Archive for the ‘Society’ Category

By Mark Esposito, Weekend Blogger

Author’s Note: Grace Under Pressure is an ongoing series of posts honoring everyday people who courageously make positive differences in their own lives and consequently in the lives of others. It is my own personal affirmation that unexpected heroes live among us and that their service is quiet but unshakable proof that virtue really is its own reward  – and ours, too. You can read all of the Grace Under Pressure series by going to the blog search box and typing in the word “grace.” 

Rachel Kohnen was afraid her baby would be born in the car.

Rachel Kohnen was afraid her baby would be born in the car.

The contractions were coming fast and furious when eight and a half-months-pregnant, Rachel Kohnen, summoned her husband to get the SUV started at around 4:00 a.m. on Tuesday.  No novice to child-birth or false labor – Rachel has three kids already — she told him the pain was very different. It felt like the baby was coming and now was “go time.” True to his uxorious duties, husband Ben revved up the engine and the couple sped along an Iowa highway towards a hospital always too far away when you need one.  As speeds approached 85 miles per hour, the vehicle attracted the attention of the  Ft. Dodge (IA)  highway patrol. Rachel tried to call 911 to explain her situation as her husband managed to keep the SUV between the white lines but the dispatcher couldn’t understand the frantic words because of the incessant shouts from waves of pain.

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Freundel-e1413317892667The Washington Jewish community has been rocked by allegations against leading Rabbi Barry Freundel of the Kesher Israel Congregation in Georgetown. Freundel is accused of using a secret camera to film Jewish woman engaged in the ritual bath known as a Mikva.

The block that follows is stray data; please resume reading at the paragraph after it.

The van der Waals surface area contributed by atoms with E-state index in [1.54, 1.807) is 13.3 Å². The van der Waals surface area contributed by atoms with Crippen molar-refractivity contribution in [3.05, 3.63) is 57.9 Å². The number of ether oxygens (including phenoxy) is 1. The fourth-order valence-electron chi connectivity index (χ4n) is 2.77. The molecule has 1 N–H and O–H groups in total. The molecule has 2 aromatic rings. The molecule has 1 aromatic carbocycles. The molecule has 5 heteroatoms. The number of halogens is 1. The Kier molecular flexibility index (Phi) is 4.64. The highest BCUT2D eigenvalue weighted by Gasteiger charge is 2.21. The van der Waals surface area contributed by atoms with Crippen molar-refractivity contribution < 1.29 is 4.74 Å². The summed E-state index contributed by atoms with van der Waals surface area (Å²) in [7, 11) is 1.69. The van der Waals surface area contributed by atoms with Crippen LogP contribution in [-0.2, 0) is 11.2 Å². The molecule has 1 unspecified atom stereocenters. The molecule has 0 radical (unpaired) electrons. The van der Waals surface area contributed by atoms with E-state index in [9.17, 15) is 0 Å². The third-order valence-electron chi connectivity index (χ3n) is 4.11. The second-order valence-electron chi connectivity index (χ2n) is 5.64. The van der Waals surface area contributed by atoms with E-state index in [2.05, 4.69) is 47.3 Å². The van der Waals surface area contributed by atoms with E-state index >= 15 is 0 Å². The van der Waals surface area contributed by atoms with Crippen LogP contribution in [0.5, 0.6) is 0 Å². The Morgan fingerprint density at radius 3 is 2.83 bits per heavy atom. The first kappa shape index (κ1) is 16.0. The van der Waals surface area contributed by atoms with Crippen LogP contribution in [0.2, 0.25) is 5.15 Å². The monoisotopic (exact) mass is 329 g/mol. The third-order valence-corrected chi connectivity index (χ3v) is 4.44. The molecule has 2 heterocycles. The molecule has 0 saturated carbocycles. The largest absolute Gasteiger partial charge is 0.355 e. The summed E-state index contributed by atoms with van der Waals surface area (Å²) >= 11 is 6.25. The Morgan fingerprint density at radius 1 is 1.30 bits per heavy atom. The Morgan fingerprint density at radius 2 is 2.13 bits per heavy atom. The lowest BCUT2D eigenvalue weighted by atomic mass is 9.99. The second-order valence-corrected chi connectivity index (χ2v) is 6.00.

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220px-Modern_British_LED_Traffic_LightHaving just been in Chicago, one of the most prevalent subject of conversation (despite the football season of course) is the ever-rising number of tickets being given to drivers. The Daley administration first made Chicago the most expensive parking city in the country with a corrupt deal that bordered on the criminal. The city was also accused of corrupt dealings with the company handling red-light ticking. However, none of this has curtailed the city contractors and officials clipping motorists for revenue in the form of endless ticketing. The latest outrage was the city reducing the time of yellow lights — a small tweak of a second that resulted in nearly $8 million in new tickets. Drivers are being treated as sources for revenue and hit with the equivalent of speed traps and short lights to generate more and more tickets.

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220px-Soda_jerk_NYWTS220px-Evening_jogger_(4488221416)US health experts and scientists are pushing for any interesting change in packaging information — the extent of exercise needed to burn off the calories of a product. If you buy a bottle of coke, for example, the table would show that the soft drink would require a 4.2 mile run or a 42 minute walk to break even. Research shows that teenagers better understand that measurement than just a calorie count

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305px-USA_PFC_BoweBergdahl_ACU_CroppedWe previously discussed how the White House opened admitted that it was delayed the increasingly unpopular immigration plan until after the election. Now it appears that another radioactive issue is being slow marched until after the election. The Army has completed its investigation into Sgt. Bowe Bergdahl’s disappearance from his base in Afghanistan five years ago. However, Pentagon sources have said that any release will have to come after the election and there is no guarantee that the findings will be made public.